More Canada: The Komagata Maru

Lest we assume that the US has a monopoly on discriminatory immigration policies in North America, let us remember our brothers to the north, and the way that they treated Indian immigrants in the previous century:

On May 23rd, 1914, the Komagata Maru entered Burrard Inlet carrying 
376 passengers looking forward to starting their lives in Canada. The 
ship and those on board arrived despite the recent introduction of 
Canada’s discriminatory Continuous Passage Regulation, a law that 
required immigrants to Canada to arrive by a single, direct journey 
from their country of origin. Because no direct route between the Dominion of Canada and British 
India existed, this policy was a roundabout means to exclude Indian 
immigration and preserve — in the words of a popular song of the 
time — “White Canada forever.”

Like the Canadians on shore, all Komagata Maru passengers were 
subjects of the British Empire and many had fought for Britain, upholding the very freedoms they now desired. Upon arrival, the passengers were immediately detained by Canadian immigration authorities determined to keep the ship at anchor. Vancouver’s Burrard Inlet became the 
flashpoint for a standoff that gained international attention.

Their inability to land caused hardship for the passengers, who soon 
lacked food and water. The passengers were also denied access to 
medical attention, communication with their family and proper legal 
counsel. Their challenge to Canada’s right to deny their landing was 
delayed and eventually denied. On July 23, 1914, the Komagata Maru 
passengers were forced to leave Canada.

– From

Out of the Archives: Your Canadian Side

Asian American genealogy is difficult. My experience is mainly with Chinese American genealogy, so I’ll start there. As Chinese Americans immigrated, their names were changed to approximately English phonetics. Or they immigrated under false names, like the paper sons. Or the records were lost in the San Francisco fire, or the Chinese Revolution. Family records were destroyed in the 1950’s as the US government scoured Chinatowns for communist sympathizers.

Asian American genealogy is difficult, but not impossible. For some Chinese Americans, the Canadian government is here to help. The Library and Archives Canada have digitized a good number of immigration records through something they call Ancestor Search. To search for a Chinese Canadian, you can use their special database, aptly called “Immigrants from China, 1885-1949”.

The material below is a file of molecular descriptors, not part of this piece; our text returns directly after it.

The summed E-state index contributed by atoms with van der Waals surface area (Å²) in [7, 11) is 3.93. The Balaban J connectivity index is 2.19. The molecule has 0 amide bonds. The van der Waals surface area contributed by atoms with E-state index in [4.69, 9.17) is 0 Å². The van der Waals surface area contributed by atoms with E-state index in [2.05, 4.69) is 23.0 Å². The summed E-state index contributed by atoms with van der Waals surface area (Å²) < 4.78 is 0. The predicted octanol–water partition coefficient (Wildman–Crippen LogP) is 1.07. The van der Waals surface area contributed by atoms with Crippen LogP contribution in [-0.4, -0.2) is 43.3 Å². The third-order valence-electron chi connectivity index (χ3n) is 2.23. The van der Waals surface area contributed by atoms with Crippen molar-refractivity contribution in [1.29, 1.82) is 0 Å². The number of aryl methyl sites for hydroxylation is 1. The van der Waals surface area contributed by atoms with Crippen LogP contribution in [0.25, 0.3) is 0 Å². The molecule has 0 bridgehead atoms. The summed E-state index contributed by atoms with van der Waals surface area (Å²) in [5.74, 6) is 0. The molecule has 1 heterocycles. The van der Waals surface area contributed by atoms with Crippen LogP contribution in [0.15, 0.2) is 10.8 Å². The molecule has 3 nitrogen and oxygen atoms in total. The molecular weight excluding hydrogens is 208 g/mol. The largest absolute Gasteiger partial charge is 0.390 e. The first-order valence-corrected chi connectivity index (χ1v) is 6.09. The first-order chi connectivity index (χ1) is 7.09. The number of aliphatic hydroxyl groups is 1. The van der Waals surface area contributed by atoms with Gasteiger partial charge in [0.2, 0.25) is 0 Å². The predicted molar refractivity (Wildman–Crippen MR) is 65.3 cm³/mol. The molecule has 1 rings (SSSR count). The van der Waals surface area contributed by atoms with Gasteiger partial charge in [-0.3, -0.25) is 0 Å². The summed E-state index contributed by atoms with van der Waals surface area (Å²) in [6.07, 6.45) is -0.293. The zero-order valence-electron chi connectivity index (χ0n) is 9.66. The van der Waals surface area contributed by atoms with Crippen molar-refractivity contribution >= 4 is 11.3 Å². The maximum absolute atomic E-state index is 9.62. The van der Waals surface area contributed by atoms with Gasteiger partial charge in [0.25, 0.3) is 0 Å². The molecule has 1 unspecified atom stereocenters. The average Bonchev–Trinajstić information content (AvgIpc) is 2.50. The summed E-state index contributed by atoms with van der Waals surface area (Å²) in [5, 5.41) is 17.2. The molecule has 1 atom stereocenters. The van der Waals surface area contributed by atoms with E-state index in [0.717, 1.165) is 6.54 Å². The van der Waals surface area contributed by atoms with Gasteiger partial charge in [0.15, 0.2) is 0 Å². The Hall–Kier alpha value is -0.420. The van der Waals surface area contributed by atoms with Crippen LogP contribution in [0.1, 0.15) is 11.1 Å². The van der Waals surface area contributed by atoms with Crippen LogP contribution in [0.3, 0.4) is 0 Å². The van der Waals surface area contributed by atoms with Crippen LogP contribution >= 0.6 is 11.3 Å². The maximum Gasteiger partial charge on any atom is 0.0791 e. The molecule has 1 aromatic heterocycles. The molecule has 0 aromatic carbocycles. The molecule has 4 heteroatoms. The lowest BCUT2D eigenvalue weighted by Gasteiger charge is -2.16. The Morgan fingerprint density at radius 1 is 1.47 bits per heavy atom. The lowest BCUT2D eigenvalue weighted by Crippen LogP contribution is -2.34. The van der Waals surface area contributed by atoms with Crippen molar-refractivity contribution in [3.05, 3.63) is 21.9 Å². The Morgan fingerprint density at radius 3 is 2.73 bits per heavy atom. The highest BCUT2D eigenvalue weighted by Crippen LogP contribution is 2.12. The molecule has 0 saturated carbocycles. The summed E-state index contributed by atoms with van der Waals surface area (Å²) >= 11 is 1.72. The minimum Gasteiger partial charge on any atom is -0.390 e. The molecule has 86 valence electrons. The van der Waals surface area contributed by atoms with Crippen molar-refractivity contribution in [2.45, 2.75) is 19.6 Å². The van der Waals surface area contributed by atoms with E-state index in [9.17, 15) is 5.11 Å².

Less genealogical, bust still wonderful is their digital image archive. A search for “Chinese” or “Chinois” brings up pages and pages of picture, like this orpailleur Chinois, vers 1875:


Chinese man panning for gold

Bilingual equivalent: Chinese man washing gold

Date(s): Vers 1875

Place: Rivière Fraser, C.-B.

Place of creation: No place, unknown, or undetermined

Extent1 photograph

Graphic (photo)
90: Open
Graphic (photo)
Copy negative PA-125990
90: Open
Item no. (creator)
Graphic (photo)
90: Open
90: Open
Other accession no.
1981-219 NPC

Terms of use: Mention : Bibliothèque et Archives Canada / PA-125990; Restrictions on use: Aucune; Droit d’auteur : Expiré

Additional name(s): Photographer: Inconnu.

Additional information: Described by the MSTRCAGE project.

Signatures and inscriptions: (Recto:) — /(Verso:) Chinese Man washing gold Fraser River.


Diverse Characters, Universal Themes

Have you been tracking the #WeNeedDiverseBooks campaign? The hashtag and the Tumblr are lively places to find books withe diverse characters and authors as well as heart felt pleas for more. Back in the beginning of May, when the hashtag started, I had reactions similar to many of the people who use it:

  1. I don’t see many people like me in literature.
  2. I’d like more characters that represent a race/history/culture like mine because I want characters I can really relate to.

Statement 1 is certainly true. Asian Americans? Asian American women? Mixed-race Asian American women? Mixed-race Asian American women in their late-mid-twenties? What if we add in my geographic location, relationship status, or current proclivity towards home manicures?

This brings me to statement 2. I can relate to characters who aren’t like me. Who are of a different age/era/race/gender/planet than I am. Given the veracity of statement 1, I relate to characters unlike me on a regular basis.

This brings me to a different set of statements. I’m calling them the diverse-characters-universal-themes-statements:

  1. I like reading about diverse characters because it allows me to step into someone else’s world/view.
  2. I believe that reading about diverse characters encourages me to forge connections with real diverse people. And I believe that’s something that people could use more of.
  3. I believe that in the specificity of situations, we find universal themes.

Thank you to Sara Farizan, whose book “If You Could Be Mine” I was reading while thinking about this. Reading about a young girl living in Iran, her own relationships intersecting with different parts of the LGBTQ community there made me think about my own experiences between LGBTQ communities and conservative Christian communities in the US. It’s not about sticking to sameness, but finding common ground. I want so many diverse characters represented in literature that their stories become about how all the facets of their identity are important, not just their race or sexuality.